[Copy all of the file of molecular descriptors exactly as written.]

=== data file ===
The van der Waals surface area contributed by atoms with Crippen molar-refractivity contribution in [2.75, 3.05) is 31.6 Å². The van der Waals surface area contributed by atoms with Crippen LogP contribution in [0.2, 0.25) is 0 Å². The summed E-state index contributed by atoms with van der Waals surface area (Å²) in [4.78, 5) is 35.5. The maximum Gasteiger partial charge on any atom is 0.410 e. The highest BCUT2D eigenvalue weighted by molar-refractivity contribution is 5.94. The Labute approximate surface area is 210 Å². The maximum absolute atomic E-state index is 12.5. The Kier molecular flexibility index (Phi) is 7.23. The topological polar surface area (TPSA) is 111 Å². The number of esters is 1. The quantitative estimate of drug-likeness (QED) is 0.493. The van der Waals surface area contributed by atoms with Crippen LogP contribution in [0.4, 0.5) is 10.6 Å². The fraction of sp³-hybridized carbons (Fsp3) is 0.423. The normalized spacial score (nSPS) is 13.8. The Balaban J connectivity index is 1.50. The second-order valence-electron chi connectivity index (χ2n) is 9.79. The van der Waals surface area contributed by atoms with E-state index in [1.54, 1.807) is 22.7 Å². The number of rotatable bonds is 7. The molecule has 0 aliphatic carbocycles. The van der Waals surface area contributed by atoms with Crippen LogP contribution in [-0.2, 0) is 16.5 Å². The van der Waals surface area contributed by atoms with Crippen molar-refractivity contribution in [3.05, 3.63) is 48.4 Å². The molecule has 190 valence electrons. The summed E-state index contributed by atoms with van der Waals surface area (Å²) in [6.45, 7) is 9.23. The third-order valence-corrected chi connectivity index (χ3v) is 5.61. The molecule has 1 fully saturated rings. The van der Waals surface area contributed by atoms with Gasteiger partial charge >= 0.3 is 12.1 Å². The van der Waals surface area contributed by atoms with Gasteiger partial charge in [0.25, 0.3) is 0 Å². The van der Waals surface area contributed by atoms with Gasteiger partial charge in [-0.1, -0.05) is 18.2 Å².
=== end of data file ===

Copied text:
The van der Waals surface area contributed by atoms with Crippen molar-refractivity contribution in [2.75, 3.05) is 31.6 Å². The van der Waals surface area contributed by atoms with Crippen LogP contribution in [0.2, 0.25) is 0 Å². The summed E-state index contributed by atoms with van der Waals surface area (Å²) in [4.78, 5) is 35.5. The maximum Gasteiger partial charge on any atom is 0.410 e. The highest BCUT2D eigenvalue weighted by molar-refractivity contribution is 5.94. The Labute approximate surface area is 210 Å². The maximum absolute atomic E-state index is 12.5. The Kier molecular flexibility index (Phi) is 7.23. The topological polar surface area (TPSA) is 111 Å². The number of esters is 1. The quantitative estimate of drug-likeness (QED) is 0.493. The van der Waals surface area contributed by atoms with Crippen LogP contribution in [0.4, 0.5) is 10.6 Å². The fraction of sp³-hybridized carbons (Fsp3) is 0.423. The normalized spacial score (nSPS) is 13.8. The Balaban J connectivity index is 1.50. The second-order valence-electron chi connectivity index (χ2n) is 9.79. The van der Waals surface area contributed by atoms with E-state index in [1.54, 1.807) is 22.7 Å². The number of rotatable bonds is 7. The molecule has 0 aliphatic carbocycles. The van der Waals surface area contributed by atoms with Crippen LogP contribution in [-0.2, 0) is 16.5 Å². The van der Waals surface area contributed by atoms with Crippen molar-refractivity contribution in [3.05, 3.63) is 48.4 Å². The molecule has 190 valence electrons. The summed E-state index contributed by atoms with van der Waals surface area (Å²) in [6.45, 7) is 9.23. The third-order valence-corrected chi connectivity index (χ3v) is 5.61. The molecule has 1 fully saturated rings. The van der Waals surface area contributed by atoms with Gasteiger partial charge >= 0.3 is 12.1 Å². The van der Waals surface area contributed by atoms with Gasteiger partial charge in [0.25, 0.3) is 0 Å². The van der Waals surface area contributed by atoms with Gasteiger partial charge in [-0.1, -0.05) is 18.2 Å².